Rosetta Stone Russian Level 1 Reviews

Lowest costs for Rosetta Stone Russian Level 1 can be found online. There are reviews for this priced cheap Rosetta Stone Russian Level 1.

Rosetta Stone Russian Level 1

  • Interactive language software with proprietary speech-recognition technology
  • Build a foundation of fundamental vocabulary and essential language structure
  • Master basic conversational skills; receive immediate and ongoing speech assessments
  • Audio Companion for CD or MP3 player; learning application for iPhone or iPod Touch device
  • Language-enhancing games; live online lessons; includes headset with microphone

Benefits

Learn a new language so you can interact with it’s people and the culture.

Questions to Consider

  • How long does it take to speak a full sentence?
  • Do I have enough time to learn this language and speak it fluently?

Build a foundation of fundamental vocabulary and essential language structure. Gain the confidence to master basic conversational skills, including greetings and introductions, simple questions and answers, shopping, and much more. Build a foundation of fundamental vocabulary and essential language structure. Begin to learn and speak with confidence. Master basic conversational skills, including greetings and introductions, simple questions and answers, shopping and much more.

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3 Responses to “Rosetta Stone Russian Level 1 Reviews

  • Review by Cc199999

    Levels 1-3 will give you a good foundation in the language and probably some fairly good speaking skills – but you will still have a ways to go. You will learn some “need-to-know” stuff, yes, but stuff that you will most likely not use very much. There are sentences like “The cat is in the hat” and “The keys are in the shoe”. I understand the reasoning behind forming sentences like this (prepositions and the prepositional case), but you would think that more focus would be paid on actual conversational skills. There is a wide range of different Russian speakers throughout level one – all very pleasant and easy to understand.
    The online features are absolutely great. This is a good, addictive, and interactive product; but it definitely shouldn’t be your only resource. Buy some books to understand some of the grammar, and try to get yourself a dictionary or always have Google Translate handy and ready to go. Also, try to hook up with some native speakers via Skype or something, especially if you want to learn some real conversational skills.

  • Review by anja

    This learning program is really good. I went through the first two units and I already can understand and speak basic things. It’s visually captivating, so you learn more easily. And the biggest advantage is that you get to have live sessions with a native speaker and other learners. I enjoy these immensely! The only thing that troubles me is: how much of this program changes for another language? (I think that, if they repeat the same pictures and similar structures, it would be less captivating and therefore less efficient the second time around.)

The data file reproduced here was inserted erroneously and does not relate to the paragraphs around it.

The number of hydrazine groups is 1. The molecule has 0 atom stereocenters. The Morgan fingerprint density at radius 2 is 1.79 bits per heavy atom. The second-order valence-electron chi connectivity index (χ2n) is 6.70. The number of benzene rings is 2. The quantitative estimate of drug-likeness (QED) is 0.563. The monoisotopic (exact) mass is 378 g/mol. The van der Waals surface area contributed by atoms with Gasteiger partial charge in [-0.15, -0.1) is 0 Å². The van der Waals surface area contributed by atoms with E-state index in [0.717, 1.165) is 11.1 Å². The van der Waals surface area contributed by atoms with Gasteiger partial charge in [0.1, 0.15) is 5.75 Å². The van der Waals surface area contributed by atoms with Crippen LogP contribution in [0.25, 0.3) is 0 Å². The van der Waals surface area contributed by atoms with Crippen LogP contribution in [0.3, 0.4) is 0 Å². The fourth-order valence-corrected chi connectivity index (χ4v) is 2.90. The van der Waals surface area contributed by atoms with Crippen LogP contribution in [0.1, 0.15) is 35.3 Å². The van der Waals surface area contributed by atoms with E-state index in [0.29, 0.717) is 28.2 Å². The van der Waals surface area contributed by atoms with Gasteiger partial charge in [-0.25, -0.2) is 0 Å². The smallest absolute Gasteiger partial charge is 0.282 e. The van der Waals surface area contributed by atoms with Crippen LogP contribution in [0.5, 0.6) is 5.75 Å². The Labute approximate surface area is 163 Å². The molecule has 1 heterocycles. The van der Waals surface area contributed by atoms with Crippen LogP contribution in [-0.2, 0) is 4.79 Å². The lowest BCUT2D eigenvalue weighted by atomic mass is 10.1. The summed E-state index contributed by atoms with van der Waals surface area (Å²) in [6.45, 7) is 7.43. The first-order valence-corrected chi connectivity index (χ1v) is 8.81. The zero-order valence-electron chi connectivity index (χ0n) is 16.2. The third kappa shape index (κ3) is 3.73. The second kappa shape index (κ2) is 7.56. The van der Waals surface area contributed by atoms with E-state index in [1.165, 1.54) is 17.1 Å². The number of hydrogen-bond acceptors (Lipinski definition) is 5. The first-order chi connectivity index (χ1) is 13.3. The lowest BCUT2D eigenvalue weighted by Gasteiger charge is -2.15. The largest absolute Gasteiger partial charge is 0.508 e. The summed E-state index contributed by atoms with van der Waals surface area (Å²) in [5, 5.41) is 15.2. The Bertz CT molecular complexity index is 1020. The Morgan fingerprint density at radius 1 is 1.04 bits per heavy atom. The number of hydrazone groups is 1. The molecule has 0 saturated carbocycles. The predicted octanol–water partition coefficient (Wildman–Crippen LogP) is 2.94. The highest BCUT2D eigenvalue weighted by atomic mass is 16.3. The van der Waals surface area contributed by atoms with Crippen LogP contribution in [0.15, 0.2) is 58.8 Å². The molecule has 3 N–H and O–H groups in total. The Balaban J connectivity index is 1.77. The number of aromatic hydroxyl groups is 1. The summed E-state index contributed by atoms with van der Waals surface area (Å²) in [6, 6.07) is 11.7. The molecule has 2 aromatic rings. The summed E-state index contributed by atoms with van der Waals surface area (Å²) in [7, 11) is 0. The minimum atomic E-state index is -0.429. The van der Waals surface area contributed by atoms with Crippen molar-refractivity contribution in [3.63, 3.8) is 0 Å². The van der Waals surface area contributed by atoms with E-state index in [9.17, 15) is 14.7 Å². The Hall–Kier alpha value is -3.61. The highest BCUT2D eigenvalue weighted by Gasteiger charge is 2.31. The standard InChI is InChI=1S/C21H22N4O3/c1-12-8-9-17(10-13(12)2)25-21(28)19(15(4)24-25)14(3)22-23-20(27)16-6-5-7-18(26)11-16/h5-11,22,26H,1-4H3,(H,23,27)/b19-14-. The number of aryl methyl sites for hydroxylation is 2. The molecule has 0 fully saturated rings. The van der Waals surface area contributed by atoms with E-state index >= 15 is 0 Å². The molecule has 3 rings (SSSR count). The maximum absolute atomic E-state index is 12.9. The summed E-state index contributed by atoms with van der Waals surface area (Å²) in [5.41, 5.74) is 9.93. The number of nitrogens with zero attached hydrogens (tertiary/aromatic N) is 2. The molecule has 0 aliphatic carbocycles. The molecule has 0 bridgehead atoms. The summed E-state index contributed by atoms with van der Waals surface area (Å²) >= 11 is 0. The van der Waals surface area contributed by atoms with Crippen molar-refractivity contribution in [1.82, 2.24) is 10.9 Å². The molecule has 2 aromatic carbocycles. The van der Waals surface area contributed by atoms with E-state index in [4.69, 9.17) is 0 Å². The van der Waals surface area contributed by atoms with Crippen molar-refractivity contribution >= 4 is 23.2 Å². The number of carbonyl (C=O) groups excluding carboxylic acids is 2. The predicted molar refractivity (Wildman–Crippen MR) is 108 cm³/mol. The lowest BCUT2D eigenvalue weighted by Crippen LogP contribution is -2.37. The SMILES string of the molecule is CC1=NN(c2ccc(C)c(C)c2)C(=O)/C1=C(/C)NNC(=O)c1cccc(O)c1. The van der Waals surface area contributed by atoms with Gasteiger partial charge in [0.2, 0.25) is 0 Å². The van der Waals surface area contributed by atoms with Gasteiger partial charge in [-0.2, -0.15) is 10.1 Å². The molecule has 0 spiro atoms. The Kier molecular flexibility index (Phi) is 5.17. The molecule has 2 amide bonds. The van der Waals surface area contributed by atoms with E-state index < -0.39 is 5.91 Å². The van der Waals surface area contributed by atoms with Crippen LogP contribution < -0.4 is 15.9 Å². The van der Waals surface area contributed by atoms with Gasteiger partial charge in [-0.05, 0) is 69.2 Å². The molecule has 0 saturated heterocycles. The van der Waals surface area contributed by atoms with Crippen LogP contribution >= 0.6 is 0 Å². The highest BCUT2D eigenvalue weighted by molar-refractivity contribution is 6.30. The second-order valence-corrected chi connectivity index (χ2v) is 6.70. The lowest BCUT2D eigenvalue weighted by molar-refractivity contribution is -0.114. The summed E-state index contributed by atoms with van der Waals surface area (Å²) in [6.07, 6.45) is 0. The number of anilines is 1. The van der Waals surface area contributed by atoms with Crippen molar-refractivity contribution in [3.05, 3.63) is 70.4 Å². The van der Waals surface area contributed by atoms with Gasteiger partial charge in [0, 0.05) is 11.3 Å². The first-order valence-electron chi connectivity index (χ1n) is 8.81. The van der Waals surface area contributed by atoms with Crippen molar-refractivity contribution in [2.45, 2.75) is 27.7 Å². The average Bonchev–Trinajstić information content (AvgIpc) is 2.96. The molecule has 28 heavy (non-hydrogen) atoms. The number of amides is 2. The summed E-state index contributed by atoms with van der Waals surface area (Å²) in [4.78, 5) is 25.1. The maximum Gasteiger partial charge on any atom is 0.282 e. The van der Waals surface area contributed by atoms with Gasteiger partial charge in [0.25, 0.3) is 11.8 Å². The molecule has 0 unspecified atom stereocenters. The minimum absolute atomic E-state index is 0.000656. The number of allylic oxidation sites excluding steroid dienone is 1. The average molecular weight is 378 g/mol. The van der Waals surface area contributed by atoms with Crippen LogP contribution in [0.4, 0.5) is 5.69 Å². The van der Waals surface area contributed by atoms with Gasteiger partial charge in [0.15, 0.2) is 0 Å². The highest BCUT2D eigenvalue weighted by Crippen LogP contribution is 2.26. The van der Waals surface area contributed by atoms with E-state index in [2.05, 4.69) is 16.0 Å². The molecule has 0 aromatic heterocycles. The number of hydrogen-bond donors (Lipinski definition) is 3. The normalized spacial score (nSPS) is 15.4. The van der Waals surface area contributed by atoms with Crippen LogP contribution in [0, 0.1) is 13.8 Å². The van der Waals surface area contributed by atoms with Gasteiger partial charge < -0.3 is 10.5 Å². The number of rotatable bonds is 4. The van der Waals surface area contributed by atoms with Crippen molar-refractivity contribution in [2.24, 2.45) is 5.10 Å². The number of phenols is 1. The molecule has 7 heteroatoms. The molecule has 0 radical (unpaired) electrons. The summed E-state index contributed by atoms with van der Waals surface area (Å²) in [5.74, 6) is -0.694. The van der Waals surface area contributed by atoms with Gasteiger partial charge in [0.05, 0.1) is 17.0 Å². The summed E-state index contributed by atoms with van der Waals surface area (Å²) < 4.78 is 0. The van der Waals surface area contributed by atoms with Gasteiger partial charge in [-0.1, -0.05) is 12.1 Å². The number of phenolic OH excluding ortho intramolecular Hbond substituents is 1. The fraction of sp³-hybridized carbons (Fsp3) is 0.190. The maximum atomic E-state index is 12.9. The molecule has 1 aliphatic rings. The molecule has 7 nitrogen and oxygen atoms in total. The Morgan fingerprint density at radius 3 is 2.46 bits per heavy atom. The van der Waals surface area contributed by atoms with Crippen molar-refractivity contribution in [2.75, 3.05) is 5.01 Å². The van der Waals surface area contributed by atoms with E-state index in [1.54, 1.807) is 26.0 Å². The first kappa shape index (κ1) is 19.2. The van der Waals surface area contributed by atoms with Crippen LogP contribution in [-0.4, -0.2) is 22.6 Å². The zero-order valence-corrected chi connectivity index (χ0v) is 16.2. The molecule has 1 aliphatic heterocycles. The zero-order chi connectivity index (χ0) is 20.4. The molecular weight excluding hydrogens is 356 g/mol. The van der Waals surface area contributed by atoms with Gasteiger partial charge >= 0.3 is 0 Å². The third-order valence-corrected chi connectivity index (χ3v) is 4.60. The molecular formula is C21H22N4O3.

• Review by Jack Bau

    I decided to try out learning Russian with Rosetta Stone, and I think that I’ve made a good choice.

    The program is easy to use, just like all Rosetta Stone products. I would recommend learning at least the alphabet before starting, as that definitely helps the program make more sense. This actually comes with an alphabet guide, but you should probably use another source to learn it. Also, learning some grammar before starting could be of much use. I remember having absolutely no idea which choice to make on many of the grammar questions early on. This is alright, however, as you’ll end up figuring it out mostly by using Rosetta Stone.

    As I’m an absolute beginner, I did like that Rosetta Stone just starts off with vocabulary. It gives a good feel for the pronunciation of words and other basic concepts. I must admit, though, that it was pretty scary to start the very beginning lesson with a near impossible-to-pronounce word, devushka (“girl” in the English alphabet). Aside from that, the program starts off nicely with vocab, and progresses to grammar and some basic conversation. It becomes even more complex once each core lesson (and then unit) is mastered. The “standard” course is perfect for learning the language overall, although there are different courses that can specifically focus on speaking, reading, or writing. There are also standard courses with different introductions, extended courses, and placement tests.

    Some people may not like Rosetta Stone’s style of full immersion. I suppose it does make some parts difficult, but it also teaches you better than simple translations.

    I’d definitely recommend this product. I’m not even done using it yet, but it’s taught me a lot of Russian and I will be getting the next levels.

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